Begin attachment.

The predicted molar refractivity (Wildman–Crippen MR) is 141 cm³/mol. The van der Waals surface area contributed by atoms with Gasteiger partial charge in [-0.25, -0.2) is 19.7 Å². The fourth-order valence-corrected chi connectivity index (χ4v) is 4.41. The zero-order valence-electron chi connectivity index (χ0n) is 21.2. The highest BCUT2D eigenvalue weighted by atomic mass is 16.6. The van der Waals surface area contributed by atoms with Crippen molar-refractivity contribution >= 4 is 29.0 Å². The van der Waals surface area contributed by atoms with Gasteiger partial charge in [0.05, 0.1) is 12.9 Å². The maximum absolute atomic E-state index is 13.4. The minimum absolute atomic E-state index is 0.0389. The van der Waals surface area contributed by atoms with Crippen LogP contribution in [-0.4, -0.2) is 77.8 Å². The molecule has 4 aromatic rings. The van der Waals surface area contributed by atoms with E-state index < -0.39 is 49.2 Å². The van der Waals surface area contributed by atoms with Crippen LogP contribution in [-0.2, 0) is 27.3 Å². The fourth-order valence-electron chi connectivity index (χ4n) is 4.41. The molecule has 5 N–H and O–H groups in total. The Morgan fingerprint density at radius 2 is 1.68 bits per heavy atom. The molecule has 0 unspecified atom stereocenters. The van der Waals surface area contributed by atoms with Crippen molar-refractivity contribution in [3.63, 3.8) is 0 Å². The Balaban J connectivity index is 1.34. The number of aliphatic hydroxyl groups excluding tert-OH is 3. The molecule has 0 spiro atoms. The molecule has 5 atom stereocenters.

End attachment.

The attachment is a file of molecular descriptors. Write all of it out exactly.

The predicted molar refractivity (Wildman–Crippen MR) is 141 cm³/mol. The van der Waals surface area contributed by atoms with Gasteiger partial charge in [-0.25, -0.2) is 19.7 Å². The fourth-order valence-corrected chi connectivity index (χ4v) is 4.41. The zero-order valence-electron chi connectivity index (χ0n) is 21.2. The highest BCUT2D eigenvalue weighted by atomic mass is 16.6. The van der Waals surface area contributed by atoms with Crippen molar-refractivity contribution >= 4 is 29.0 Å². The van der Waals surface area contributed by atoms with Gasteiger partial charge in [0.05, 0.1) is 12.9 Å². The maximum absolute atomic E-state index is 13.4. The minimum absolute atomic E-state index is 0.0389. The van der Waals surface area contributed by atoms with Crippen LogP contribution in [-0.4, -0.2) is 77.8 Å². The molecule has 4 aromatic rings. The van der Waals surface area contributed by atoms with E-state index < -0.39 is 49.2 Å². The van der Waals surface area contributed by atoms with Crippen LogP contribution in [-0.2, 0) is 27.3 Å². The fourth-order valence-electron chi connectivity index (χ4n) is 4.41. The molecule has 5 N–H and O–H groups in total. The Morgan fingerprint density at radius 2 is 1.68 bits per heavy atom. The molecule has 0 unspecified atom stereocenters. The van der Waals surface area contributed by atoms with Crippen molar-refractivity contribution in [3.63, 3.8) is 0 Å². The Balaban J connectivity index is 1.34. The number of aliphatic hydroxyl groups excluding tert-OH is 3. The molecule has 0 spiro atoms. The molecule has 5 atom stereocenters.